"Better?" I don't know. I don't know if anyone can be "better" at dating, online or otherwise. It depends on what kind of writer you are. One of my reasons for writing is to communicate personal truths. You would hope that would lead to you being better at that in your personal life, but nothing is that cut and dry.
In episode three, we see a personification of the woman's depression as this mustached villain. As a cartoonist, how did you decide how a human representation of depression should look?
It was just a humorous idea to update the stereotypical villain, but the key was to this was someone you're letting in: They belong in your apartment and they look like you. Eventually, you realize they're the bad guy. You've been listening to someone terrible. So it was a combination of a villain and someone you think you should be listening to because they look like you. It's also important it that is was an external voice, as opposed to thinking it's you.
It also seems like your characters are coming to grips with the banal awfulness of their world. Is that something you have faced or people you know have faced?
I think everybody does to some extent. How would you answer that?
I don't know. I don't know if the world is awful. I think there are certain truths to accept. Our generation will never have it as good as our parents did economically and the world is confusing. I don't think I've reached the level of nihilism of some of your characters, particularly the exotic dancer from episodes one and two. They really reminded me of Douglas Coupland's characters in their struggles with limitations. Have you read him much?
I haven't read him. I haven't read anyone in a while. I'm surprisingly poorly read.
It seems like Safra spends all of her effort on the date on her own anxiety. She never gets to the part where she asks if this could be a workable relationship. That's certainly an experience I have had on a first date. Is that an experience you have had?
Yeah, a lot of people, I think, are insecure. There's a lot of pressure to be successful in a certain way. We're very insecure about the things we perceive as being unacceptable to others. In fact, we wouldn't judge others for the things we judge ourselves for. I think a lot of people reflexively apologize for things they shouldn't apologize for. We don't see our flaws portrayed in the media so we assume that people don't accept them. I just try to write things where people can see other people with the same kind of flaws and maybe that will help in some way.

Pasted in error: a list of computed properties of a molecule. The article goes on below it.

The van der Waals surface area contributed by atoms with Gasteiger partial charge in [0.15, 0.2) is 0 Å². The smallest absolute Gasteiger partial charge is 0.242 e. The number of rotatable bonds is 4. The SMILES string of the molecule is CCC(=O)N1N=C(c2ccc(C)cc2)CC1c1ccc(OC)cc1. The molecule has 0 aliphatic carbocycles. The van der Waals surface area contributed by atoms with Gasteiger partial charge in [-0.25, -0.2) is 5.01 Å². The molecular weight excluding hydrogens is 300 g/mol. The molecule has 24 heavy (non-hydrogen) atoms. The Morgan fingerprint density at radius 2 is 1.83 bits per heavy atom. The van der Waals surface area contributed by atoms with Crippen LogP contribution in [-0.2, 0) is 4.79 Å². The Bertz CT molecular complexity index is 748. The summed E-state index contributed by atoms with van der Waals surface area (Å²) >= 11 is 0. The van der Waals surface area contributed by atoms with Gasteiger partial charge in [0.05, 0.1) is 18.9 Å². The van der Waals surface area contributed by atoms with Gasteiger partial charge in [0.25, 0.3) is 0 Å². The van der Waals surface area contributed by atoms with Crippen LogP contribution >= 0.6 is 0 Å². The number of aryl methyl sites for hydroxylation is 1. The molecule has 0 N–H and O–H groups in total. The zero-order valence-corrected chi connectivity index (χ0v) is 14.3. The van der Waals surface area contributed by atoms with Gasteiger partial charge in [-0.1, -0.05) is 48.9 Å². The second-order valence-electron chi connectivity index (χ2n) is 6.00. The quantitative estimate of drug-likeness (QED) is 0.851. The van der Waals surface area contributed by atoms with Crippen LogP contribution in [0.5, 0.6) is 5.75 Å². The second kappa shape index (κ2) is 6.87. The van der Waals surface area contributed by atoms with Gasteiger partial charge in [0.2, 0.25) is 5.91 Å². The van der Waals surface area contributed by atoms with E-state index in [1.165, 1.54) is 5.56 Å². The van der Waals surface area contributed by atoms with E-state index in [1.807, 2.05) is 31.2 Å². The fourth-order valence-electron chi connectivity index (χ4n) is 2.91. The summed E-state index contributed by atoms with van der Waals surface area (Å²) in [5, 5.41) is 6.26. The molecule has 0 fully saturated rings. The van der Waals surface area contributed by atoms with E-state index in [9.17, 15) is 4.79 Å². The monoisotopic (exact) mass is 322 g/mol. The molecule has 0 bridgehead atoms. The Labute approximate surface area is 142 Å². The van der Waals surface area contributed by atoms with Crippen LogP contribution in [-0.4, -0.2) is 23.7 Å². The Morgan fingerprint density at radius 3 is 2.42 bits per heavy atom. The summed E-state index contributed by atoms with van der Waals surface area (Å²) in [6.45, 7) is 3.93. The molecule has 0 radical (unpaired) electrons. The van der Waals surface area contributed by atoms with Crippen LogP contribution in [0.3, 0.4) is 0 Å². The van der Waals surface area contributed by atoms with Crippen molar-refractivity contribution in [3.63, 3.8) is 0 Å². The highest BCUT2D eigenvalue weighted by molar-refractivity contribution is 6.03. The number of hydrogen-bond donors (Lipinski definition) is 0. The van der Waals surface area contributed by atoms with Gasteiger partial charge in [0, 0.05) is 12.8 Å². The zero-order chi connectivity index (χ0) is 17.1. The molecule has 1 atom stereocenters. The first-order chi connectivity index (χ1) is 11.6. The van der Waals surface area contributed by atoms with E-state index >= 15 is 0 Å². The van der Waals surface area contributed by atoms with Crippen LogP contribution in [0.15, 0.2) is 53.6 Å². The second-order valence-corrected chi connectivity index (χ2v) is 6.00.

Also, no other generation has done as many first dates as we have. Our grandparents just married whoever they were standing next to when they turned 22. I wonder if it's normal or healthy to be evaluated so many times and evaluate so many other people during a 15-year span.
Yeah, that's a good question. Yeah, my grandparents were random people who didn't even like each other and then were married for however many decades. My parents were slightly pickier, and now there's a lot of pressure to find your exact right path in life, your exact right job, your exact right partner. There is a lot more choice. It's good that we're not just marrying the first person we come across. I think that has good and bad to it. The people I know who are in happy relationships definitely are happy. I don't know if [all that dating] is healthy or not but people can still find love.
You said you don't see your flaws portrayed in other media. Are your cartoons a correction of that?
I think it would have been a bolder choice five or ten years ago. But I think a lot of people have done a good job portraying what depression is. It's a big thing on the internet. There is a lot of comic strips and blogs explaining that experience. I think it's part of a trend, a good trend. Five or ten years ago, I didn't know what depression was, despite having it, and now people understand it's a thing.